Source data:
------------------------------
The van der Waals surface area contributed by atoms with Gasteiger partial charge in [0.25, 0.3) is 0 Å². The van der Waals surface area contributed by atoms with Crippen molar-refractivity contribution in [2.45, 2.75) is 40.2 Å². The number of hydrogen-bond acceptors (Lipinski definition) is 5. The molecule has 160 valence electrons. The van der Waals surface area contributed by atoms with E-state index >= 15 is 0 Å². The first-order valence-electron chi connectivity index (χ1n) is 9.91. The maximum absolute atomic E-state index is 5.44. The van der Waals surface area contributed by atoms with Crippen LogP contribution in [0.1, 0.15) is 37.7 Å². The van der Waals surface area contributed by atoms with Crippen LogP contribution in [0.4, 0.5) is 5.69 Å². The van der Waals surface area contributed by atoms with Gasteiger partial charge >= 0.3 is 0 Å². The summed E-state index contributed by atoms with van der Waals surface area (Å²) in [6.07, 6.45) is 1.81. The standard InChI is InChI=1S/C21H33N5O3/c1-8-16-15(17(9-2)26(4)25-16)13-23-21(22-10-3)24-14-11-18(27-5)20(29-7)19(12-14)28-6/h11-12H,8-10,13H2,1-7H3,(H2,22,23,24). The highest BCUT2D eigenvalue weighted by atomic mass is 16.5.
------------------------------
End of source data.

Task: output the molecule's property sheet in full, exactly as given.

The van der Waals surface area contributed by atoms with Gasteiger partial charge in [0.25, 0.3) is 0 Å². The van der Waals surface area contributed by atoms with Crippen molar-refractivity contribution in [2.45, 2.75) is 40.2 Å². The number of hydrogen-bond acceptors (Lipinski definition) is 5. The molecule has 160 valence electrons. The van der Waals surface area contributed by atoms with E-state index >= 15 is 0 Å². The first-order valence-electron chi connectivity index (χ1n) is 9.91. The maximum absolute atomic E-state index is 5.44. The van der Waals surface area contributed by atoms with Crippen LogP contribution in [0.1, 0.15) is 37.7 Å². The van der Waals surface area contributed by atoms with Crippen LogP contribution in [0.4, 0.5) is 5.69 Å². The van der Waals surface area contributed by atoms with Gasteiger partial charge >= 0.3 is 0 Å². The summed E-state index contributed by atoms with van der Waals surface area (Å²) in [6.07, 6.45) is 1.81. The standard InChI is InChI=1S/C21H33N5O3/c1-8-16-15(17(9-2)26(4)25-16)13-23-21(22-10-3)24-14-11-18(27-5)20(29-7)19(12-14)28-6/h11-12H,8-10,13H2,1-7H3,(H2,22,23,24). The highest BCUT2D eigenvalue weighted by atomic mass is 16.5.